This award-winning study analyzes in close detail the experiences of glassworkers as mechanization transformed their trade from a highly skilled art to a semiskilled occupation. Arguing that changes in the organization of work altered the lifestyle and political outlook of the glassworker, Joan Scott uses local archival materials and demographic records to reconstruct the experience of ordinary workingmen.
A model for urban history studies. Utilizing the current techniques of quantitative measurements but without sacrificing any of the time-tested tools of the profession, [Scott] has traced the impact of industrialization and the development of class-consciousness among the French artisan glassworkers in the late 19th century… An absorbing story.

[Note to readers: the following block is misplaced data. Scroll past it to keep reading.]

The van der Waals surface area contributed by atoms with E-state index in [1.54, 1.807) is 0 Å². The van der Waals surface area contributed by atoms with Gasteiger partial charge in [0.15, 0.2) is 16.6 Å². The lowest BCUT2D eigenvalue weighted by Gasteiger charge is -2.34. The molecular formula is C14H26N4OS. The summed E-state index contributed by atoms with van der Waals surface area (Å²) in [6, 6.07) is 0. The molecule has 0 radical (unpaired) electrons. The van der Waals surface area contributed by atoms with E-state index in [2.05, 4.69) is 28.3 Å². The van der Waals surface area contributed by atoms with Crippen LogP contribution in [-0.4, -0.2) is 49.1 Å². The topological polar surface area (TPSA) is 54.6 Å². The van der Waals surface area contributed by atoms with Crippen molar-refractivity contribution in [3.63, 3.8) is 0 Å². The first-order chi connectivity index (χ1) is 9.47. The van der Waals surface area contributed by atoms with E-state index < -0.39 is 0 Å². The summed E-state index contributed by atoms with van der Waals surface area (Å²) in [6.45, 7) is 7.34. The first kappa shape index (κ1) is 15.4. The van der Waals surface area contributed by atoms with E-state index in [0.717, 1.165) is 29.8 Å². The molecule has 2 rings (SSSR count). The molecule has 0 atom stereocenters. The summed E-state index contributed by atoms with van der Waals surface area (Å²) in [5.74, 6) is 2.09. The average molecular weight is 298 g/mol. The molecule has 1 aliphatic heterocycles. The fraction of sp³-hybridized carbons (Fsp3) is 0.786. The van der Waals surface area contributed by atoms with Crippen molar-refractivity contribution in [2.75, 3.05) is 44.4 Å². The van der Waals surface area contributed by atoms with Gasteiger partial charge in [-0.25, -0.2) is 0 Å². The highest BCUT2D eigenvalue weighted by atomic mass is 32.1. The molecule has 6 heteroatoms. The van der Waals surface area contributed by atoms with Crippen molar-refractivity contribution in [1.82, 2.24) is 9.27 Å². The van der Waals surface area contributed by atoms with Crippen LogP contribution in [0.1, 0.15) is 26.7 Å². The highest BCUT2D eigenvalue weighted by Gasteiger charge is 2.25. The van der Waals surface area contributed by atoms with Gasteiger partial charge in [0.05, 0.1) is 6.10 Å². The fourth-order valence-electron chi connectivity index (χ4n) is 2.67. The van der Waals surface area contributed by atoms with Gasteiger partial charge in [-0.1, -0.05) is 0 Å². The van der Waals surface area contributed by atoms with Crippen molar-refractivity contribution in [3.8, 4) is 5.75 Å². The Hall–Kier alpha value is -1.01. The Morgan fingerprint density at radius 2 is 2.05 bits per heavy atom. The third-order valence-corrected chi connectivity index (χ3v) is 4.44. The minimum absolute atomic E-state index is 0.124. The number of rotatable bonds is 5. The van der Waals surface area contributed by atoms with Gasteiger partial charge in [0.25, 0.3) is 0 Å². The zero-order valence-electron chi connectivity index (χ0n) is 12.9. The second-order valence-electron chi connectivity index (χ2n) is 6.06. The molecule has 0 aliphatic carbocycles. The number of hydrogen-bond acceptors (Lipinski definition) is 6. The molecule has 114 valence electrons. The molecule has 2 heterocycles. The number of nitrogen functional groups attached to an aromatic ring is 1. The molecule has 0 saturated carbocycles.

An enlightening addition to the growing American contribution to the history of France's turbulent Third Republic.
An important book, well written and thoroughly researched. Its rather narrow focus belies its conceptual breadth and the impact of this kind of historical research on our understanding of the laboring population's experience of industrialization.
This book is superb social history, one of the most important recent studies of French industrialization.
- 256 pages
- 5-1/4 x 8 inches
- Harvard University Press
From this author
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